Join Greg Sowell for an in-depth discussion in this video Ping, Tracert, PathPing, part of Networking Foundations: Protocols and CLI Tools.
- When troubleshooting network connectivity,…the next step after verifying ip information with ip config,…is to use the Ping utility.…If a client is having trouble getting out to the internet,…or just on the network,…I'll first ping it's default gateway.…From the command line, I'll simply type…ping, and the ip address of the default gateway.…10.3.25.1…By default, it will issue four pings,…and uses 32 bytes per ping,…reporting the latency of each ping,…measured in milliseconds.…
This is also known as the round trip time,…since it measures how long it takes the packet…to reach the destination and return.…When the four pings are complete,…statistics like how many packets were sent,…and how many returned,…as well as the minimum, maximum, and average…latency for the packets are displayed.…Sometimes, four pings isn't enough to troubleshoot…intermittent connectivity issues.…To persistently ping a host, I'll type,…ping - t, and the ip address.…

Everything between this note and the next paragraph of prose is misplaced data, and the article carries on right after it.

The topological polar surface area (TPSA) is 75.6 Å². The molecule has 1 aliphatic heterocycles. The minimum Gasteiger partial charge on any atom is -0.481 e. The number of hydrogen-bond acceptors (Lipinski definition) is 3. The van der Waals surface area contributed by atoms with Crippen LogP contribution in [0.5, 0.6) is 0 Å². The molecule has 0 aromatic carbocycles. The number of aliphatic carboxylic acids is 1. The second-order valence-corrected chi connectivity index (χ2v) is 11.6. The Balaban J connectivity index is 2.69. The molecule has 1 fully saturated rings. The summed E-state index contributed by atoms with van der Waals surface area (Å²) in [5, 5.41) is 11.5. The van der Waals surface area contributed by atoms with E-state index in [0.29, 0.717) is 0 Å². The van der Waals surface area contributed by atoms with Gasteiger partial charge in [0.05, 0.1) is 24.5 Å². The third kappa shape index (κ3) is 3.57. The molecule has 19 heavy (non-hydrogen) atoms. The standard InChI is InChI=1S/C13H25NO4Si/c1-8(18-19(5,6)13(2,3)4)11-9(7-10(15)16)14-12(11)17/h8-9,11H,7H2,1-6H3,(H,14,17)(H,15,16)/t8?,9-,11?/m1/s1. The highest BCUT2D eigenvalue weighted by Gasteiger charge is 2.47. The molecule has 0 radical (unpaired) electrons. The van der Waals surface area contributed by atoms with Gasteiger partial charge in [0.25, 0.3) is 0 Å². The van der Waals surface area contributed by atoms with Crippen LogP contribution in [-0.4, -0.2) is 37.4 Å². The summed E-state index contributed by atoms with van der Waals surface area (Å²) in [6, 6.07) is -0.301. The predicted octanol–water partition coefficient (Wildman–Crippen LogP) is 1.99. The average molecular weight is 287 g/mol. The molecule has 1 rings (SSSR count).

10.3.25.1…It will continuously ping showing latency,…and possible packet loss.…
Protocols are the lifeblood of modern communication. By the end of this course, you'll know what you need to troubleshoot any network connection and keep the communication flowing.
Note: This course maps to domain 3 of the MTA Networking Fundamentals exam.
- Identify reasons why connectionless transmissions are faster.
- Determine what type of attack a gratuitous ARP announcing itself as a legitimate host indicates.
- State what IGMP snooping is useful for.
- Describe the best approach to use FTP to view and rename files on a server when your client is behind a firewall.
- Assess whether SSH is natively supported on Windows or not.
- List good uses for the arp command.